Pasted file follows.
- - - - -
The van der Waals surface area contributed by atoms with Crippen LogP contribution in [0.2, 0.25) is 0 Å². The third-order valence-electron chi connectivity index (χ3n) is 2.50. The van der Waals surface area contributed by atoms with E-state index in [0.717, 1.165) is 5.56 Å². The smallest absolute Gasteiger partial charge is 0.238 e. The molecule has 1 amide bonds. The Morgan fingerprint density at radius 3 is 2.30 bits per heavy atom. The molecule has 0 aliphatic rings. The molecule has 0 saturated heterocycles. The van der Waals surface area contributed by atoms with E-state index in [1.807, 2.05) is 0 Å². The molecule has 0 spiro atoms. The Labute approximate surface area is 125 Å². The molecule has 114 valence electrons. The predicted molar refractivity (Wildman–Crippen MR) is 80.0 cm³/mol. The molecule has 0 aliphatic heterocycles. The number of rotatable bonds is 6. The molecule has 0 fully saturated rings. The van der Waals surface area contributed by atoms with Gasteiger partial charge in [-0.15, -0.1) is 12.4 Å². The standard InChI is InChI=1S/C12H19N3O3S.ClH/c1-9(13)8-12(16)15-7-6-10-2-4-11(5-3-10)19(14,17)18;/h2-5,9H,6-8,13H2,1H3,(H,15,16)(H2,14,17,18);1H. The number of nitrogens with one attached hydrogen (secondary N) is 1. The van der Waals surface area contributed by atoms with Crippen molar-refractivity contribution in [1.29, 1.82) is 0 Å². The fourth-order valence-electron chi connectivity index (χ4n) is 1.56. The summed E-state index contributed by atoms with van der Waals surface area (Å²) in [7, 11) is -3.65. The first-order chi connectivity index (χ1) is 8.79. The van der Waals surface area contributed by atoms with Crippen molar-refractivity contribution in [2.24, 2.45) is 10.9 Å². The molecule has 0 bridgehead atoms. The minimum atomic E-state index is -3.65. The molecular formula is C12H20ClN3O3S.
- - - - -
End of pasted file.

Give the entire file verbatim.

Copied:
The van der Waals surface area contributed by atoms with Crippen LogP contribution in [0.2, 0.25) is 0 Å². The third-order valence-electron chi connectivity index (χ3n) is 2.50. The van der Waals surface area contributed by atoms with E-state index in [0.717, 1.165) is 5.56 Å². The smallest absolute Gasteiger partial charge is 0.238 e. The molecule has 1 amide bonds. The Morgan fingerprint density at radius 3 is 2.30 bits per heavy atom. The molecule has 0 aliphatic rings. The molecule has 0 saturated heterocycles. The van der Waals surface area contributed by atoms with E-state index in [1.807, 2.05) is 0 Å². The molecule has 0 spiro atoms. The Labute approximate surface area is 125 Å². The molecule has 114 valence electrons. The predicted molar refractivity (Wildman–Crippen MR) is 80.0 cm³/mol. The molecule has 0 aliphatic heterocycles. The number of rotatable bonds is 6. The molecule has 0 fully saturated rings. The van der Waals surface area contributed by atoms with Gasteiger partial charge in [-0.15, -0.1) is 12.4 Å². The standard InChI is InChI=1S/C12H19N3O3S.ClH/c1-9(13)8-12(16)15-7-6-10-2-4-11(5-3-10)19(14,17)18;/h2-5,9H,6-8,13H2,1H3,(H,15,16)(H2,14,17,18);1H. The number of nitrogens with one attached hydrogen (secondary N) is 1. The van der Waals surface area contributed by atoms with Crippen molar-refractivity contribution in [1.29, 1.82) is 0 Å². The fourth-order valence-electron chi connectivity index (χ4n) is 1.56. The summed E-state index contributed by atoms with van der Waals surface area (Å²) in [7, 11) is -3.65. The first-order chi connectivity index (χ1) is 8.79. The van der Waals surface area contributed by atoms with Crippen molar-refractivity contribution in [2.24, 2.45) is 10.9 Å². The molecule has 0 bridgehead atoms. The minimum atomic E-state index is -3.65. The molecular formula is C12H20ClN3O3S.